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Original Issue


Talk going around Indianapolis is that coach Frank Kush was fired during a locker room tiff with owner Bob Irsay on Nov. 25, and that he'll wind up in Arizona as coach of the USFL's Outlaws.

The story goes like this: Irsay's wife, Harriet, phoned her husband in his box—just before the half, with the Colts trailing the Raiders 14-0, and said that even she knew what was going wrong offensively with the Colts. So Irsay sent son Jimmy, the Colts' general manager, down to the locker room. According to several Colts players, Jimmy told Kush, "Those guys are reading our offense. And Dad said to tell you that the offense is a stinking mess. He wants you to do something about it."

The players say Kush replied, "I run this team, and if he doesn't like it, he can damn well get somebody else."

Jimmy went back upstairs and reported to Dad. Minutes later, the players say, Irsay burst into the locker room, collared Kush and pulled him off into another room, where, the players believe, Kush was canned.

Last week Jimmy Irsay denied that Kush, who has two years left on his contract, was out. But the Colts have given Kush permission to talk to the Outlaws.

The Draft Doug Flutie Association has a thriving chapter in Buffalo, whose Bills have a 2-13 record and could win the right to pick No. 1 in the NFL draft. "This guy's like Americana—Norman Rockwell," Bob Orrange, 28, the DDFA's president, says of Flutie.

Here's an excerpt from the inaugural DDFA newsletter, which was distributed at the Dec. 2 Bills-Colts game: "Let's look at some history: The Bills have had the No. 1 overall pick three times. First O.J. Simpson in 1969. Even the Bills couldn't screw that up.... In 1972, they took Walt Patulski, the first NFL player to win the Lady Byng Memorial Trophy. In 1979, they took Tom Cousineau, the first top draftee to sign with another country.... Some say [Heisman-winner Flutie] is a gamble because of his height, but letting the Bills draft at all is a gamble."

Les Steckel "has turned the Vikings into the Boys Club of the NFL," says a former player for the team. Here's the type of thing he is talking about: At halftime in the Vikings' Nov. 29 game with Washington, Mike Lynn, Minnesota's general manager, spied receiver Sammy White and running back Ted Brown, both injured, leaving the press box. The Skins were leading 31-0. The two vets headed to the Rusty Scupper restaurant.

At a team meeting the next day, insiders say, Steckel stormed around, asking any player who quit in the game to stand up and raise his hand. When no one did, Steckel charged over to Brown and met him nose to nose. "You quit, didn't you?" Steckel said. The coach turned to White and said, "You quit, didn't you?" Steckel told them they'd be fined and put on injured reserve. Steckel also told them he never wanted to see their faces again.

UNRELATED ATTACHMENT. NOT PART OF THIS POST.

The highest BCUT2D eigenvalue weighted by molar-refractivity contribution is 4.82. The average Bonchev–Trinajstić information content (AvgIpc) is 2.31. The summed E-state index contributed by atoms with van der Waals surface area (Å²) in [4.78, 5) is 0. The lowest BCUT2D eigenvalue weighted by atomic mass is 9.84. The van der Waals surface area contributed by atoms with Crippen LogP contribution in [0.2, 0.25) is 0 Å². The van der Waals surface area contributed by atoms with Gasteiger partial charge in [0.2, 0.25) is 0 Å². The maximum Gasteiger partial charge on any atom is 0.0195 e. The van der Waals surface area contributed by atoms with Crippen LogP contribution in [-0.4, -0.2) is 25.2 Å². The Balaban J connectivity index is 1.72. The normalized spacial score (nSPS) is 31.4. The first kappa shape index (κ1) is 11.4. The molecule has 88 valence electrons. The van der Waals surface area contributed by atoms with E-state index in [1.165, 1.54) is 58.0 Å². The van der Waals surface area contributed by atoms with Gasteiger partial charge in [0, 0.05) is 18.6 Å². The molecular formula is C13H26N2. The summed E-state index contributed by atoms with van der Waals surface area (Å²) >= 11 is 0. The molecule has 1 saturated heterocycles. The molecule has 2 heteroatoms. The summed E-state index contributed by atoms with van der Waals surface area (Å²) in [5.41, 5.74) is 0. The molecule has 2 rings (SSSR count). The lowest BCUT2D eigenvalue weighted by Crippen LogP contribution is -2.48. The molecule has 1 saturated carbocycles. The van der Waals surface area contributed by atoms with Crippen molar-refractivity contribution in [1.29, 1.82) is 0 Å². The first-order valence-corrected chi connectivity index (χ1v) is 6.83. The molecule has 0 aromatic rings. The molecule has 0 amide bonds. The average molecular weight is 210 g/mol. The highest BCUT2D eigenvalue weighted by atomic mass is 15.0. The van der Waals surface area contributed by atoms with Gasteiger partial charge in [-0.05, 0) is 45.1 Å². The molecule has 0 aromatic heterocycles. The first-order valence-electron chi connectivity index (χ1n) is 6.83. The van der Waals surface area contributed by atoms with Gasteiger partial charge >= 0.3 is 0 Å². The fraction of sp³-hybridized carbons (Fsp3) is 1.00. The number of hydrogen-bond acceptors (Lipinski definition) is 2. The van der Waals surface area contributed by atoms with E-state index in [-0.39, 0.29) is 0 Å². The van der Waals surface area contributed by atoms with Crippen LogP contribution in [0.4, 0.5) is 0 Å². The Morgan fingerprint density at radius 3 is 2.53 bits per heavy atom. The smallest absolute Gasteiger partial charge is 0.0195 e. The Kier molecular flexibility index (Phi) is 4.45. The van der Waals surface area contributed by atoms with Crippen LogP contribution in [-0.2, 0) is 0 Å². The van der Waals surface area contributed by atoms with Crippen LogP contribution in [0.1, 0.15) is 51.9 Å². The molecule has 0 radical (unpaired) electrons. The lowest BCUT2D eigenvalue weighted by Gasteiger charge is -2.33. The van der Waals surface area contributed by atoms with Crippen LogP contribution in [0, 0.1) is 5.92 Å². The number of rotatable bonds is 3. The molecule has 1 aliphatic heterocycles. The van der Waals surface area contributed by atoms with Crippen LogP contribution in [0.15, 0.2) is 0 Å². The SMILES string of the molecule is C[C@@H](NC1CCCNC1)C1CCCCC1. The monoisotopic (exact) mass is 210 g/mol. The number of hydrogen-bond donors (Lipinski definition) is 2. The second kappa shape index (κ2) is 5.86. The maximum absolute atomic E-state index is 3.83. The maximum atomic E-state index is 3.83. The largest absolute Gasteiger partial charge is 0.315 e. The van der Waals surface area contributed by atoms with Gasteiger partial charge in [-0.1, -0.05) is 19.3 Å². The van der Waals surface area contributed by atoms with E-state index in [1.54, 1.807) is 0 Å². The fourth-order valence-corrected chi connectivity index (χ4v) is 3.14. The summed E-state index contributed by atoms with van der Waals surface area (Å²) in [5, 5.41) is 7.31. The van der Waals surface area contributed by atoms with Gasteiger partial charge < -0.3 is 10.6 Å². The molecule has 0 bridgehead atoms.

White, the team's alltime leader in receiving yardage and touchdown receptions, was "humiliated" that his coach yelled at him in front of his teammates. White says, "If they keep me around, I'll retire." He says he didn't know that leaving the game was taboo and that ex-coach Bud Grant never required his injured players to show up at games.

Two days later, both players met with Steckel and Lynn, and Steckel said both players would be fined. "Forgiveness is a virtue," he said. "They have been forgiven. Excused? No."

In February, 49ers rookie tight end John Frank begins his first year of medical school at Ohio State. Bill Walsh's offense may be complicated, but Frank admits that football isn't brain surgery. "I do find it intellectually stimulating," says Frank, who had a 3.9 grade point average in chemistry as an Ohio State undergrad.

San Francisco linebacker Milt McColl, a fourth-year med student at Stanford, agrees. "The game is so specialized that you're forced to do a lot of thinking," he says. "However, it's not a life-or-death matter."

McColl (Stanford '80) usually attends classes from February to June. Last year, however, he took three months off to coach the Bologna (Italy) Doves pro football team. "I couldn't go to med school full time," says McColl, whose father, Dr. Bill McColl, studied medicine in the off-season when he was an end for the Bears (1952-59). "It's too intense. Besides, I like knowing I can do two things well."

Says Frank: "A surgeon friend told me, 'Love the one you're with.' I'm committed to football, and I don't care how long it takes to finish medical school."

Bad and good news on the NFL attendance front:

Buffalo, which averaged 75,142 in 1981, is drawing 44,937 in '84. Only 20,693 fans showed up in 80,290-seat Rich Stadium for the Dec. 2 game with the Colts, one of the sparsest turnouts in modern league history—for one of the least consequential games, to be sure.